Farmers have been urged to hold off purchasing large consignments of fertiliser until Irish prices have eased back in line with the international trade.
John Coughlan of the IFA said deals were available for farmers and buyer groups looking to purchase large quantities, with significant reductions on offer.
"Bulk CAN prices delivered to Irish ports are quoted down €15/t on the previous week to €205/t, €23/t off this season's highs. This will be reflected in local prices, particularly if farmers resist buying at current price levels," Mr Coughlan said.
The larger dairy co-ops opened new season quotes for granular urea at €365/t for big bags delivered, with CAN at €265/t and CAN + sulphur (26N + 3S) €10/t over CAN prices.
The IFA claimed these prices were still available to volume purchasers or group buyers. Mr Coughlan urged farmers to shop around.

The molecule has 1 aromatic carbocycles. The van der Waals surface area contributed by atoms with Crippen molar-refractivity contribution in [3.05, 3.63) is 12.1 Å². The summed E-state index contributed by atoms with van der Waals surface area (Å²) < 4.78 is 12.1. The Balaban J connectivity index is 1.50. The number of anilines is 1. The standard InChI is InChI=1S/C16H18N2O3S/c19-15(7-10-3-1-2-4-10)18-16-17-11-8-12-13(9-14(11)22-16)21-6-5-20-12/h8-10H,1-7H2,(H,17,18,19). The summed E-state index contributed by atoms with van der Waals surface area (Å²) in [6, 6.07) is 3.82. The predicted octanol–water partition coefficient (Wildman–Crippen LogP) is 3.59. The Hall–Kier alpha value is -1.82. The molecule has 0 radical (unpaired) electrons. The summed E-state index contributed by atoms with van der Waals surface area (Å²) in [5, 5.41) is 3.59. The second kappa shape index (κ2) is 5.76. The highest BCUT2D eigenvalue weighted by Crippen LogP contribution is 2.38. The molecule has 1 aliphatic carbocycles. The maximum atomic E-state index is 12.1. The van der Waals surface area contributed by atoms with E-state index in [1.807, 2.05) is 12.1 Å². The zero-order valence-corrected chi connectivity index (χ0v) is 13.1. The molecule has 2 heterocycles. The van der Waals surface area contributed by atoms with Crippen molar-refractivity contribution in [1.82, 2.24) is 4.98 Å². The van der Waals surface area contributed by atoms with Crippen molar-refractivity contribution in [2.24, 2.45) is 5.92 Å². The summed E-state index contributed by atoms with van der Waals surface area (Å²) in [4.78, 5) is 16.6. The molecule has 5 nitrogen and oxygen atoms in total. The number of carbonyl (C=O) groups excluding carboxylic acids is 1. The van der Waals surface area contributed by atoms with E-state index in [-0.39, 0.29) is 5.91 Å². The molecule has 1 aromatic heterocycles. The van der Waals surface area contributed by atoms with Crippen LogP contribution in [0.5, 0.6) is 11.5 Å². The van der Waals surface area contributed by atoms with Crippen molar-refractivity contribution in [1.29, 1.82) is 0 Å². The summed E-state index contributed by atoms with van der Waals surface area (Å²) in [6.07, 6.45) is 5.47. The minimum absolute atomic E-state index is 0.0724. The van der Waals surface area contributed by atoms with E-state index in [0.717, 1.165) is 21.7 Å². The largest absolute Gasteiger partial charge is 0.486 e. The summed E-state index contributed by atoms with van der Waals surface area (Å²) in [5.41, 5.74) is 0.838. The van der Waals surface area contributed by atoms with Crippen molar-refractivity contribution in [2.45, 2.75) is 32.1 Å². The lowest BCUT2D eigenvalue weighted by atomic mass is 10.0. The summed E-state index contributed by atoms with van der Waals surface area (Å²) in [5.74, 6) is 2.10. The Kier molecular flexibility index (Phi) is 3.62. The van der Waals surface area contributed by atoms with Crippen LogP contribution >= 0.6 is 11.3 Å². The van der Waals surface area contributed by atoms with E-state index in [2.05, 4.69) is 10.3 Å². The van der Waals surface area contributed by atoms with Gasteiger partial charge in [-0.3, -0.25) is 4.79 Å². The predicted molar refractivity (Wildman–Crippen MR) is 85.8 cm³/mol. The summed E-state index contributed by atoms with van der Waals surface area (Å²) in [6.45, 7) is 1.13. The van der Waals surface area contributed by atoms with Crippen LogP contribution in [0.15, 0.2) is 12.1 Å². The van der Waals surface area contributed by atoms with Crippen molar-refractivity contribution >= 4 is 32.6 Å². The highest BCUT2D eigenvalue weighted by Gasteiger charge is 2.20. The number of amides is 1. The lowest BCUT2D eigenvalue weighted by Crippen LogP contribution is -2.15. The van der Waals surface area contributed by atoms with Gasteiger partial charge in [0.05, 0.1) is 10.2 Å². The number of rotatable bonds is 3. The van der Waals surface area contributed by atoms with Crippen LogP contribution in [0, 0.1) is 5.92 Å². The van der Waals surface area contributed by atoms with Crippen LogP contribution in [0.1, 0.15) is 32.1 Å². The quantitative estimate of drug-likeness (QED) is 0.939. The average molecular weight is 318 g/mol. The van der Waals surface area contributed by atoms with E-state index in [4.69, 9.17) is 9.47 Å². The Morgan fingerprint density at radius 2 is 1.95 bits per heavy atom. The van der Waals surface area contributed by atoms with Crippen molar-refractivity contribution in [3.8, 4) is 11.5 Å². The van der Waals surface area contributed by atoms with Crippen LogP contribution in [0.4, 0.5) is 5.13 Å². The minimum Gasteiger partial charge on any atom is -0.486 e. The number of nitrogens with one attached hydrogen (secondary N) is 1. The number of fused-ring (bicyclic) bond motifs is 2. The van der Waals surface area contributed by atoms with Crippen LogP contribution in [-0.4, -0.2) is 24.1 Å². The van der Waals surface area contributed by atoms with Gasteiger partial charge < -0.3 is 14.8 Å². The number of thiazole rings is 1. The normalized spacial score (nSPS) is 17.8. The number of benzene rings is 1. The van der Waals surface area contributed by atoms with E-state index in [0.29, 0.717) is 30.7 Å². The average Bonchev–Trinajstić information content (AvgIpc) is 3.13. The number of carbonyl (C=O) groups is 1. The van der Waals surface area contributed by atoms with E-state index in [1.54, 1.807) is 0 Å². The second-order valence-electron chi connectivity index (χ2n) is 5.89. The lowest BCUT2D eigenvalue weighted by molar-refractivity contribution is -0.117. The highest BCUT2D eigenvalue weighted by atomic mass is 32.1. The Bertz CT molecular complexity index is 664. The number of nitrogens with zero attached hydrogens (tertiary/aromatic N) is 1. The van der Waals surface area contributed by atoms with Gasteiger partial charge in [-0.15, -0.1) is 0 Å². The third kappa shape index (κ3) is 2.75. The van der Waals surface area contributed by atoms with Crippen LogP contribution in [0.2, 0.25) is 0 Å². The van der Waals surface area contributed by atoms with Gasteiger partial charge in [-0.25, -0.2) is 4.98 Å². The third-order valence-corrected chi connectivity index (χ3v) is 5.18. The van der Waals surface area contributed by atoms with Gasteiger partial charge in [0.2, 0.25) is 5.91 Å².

Keenest quotes for 18-6-12 + S are from €375/t to €380/t, with €25/t over for 10-10-20, the IFA maintained. Many of the larger buyer groups are achieving significant discounts on the official quotes with extended credit terms.
A hangover of stock from last season has resulted in deals being offered by merchants. Farmers are also resisting efforts to enforce price increases on new-season supplies, the IFA claimed.
Industry sources point out that trade and farmer purchases of new season fertiliser pre-Christmas were significantly down on normal as nitrogen prices ratcheted up steeply from August.
The unusually mild February saw spot demand for fertiliser pick up, but activity has stalled following the recent heavy rain.
Many trade buyers have also been reluctant to purchase big volumes forward given the continuing weakness of urea and straight CAN prices.
Mr Coughlan encouraged farmers who are not members of buyer groups to purchase stocks with neighbours so as to maximise savings on delivery.
"Co-ordinate fertiliser deliveries with other neighbours because transport is a significant cost for uncoordinated drops," he advised.
Meanwhile, the cold and wet weather over the last week has resulted in a sharp fall-off in grass growth.
Growth rates are have eased back to 12-16kg/ha/day generally and most stock has been rehoused.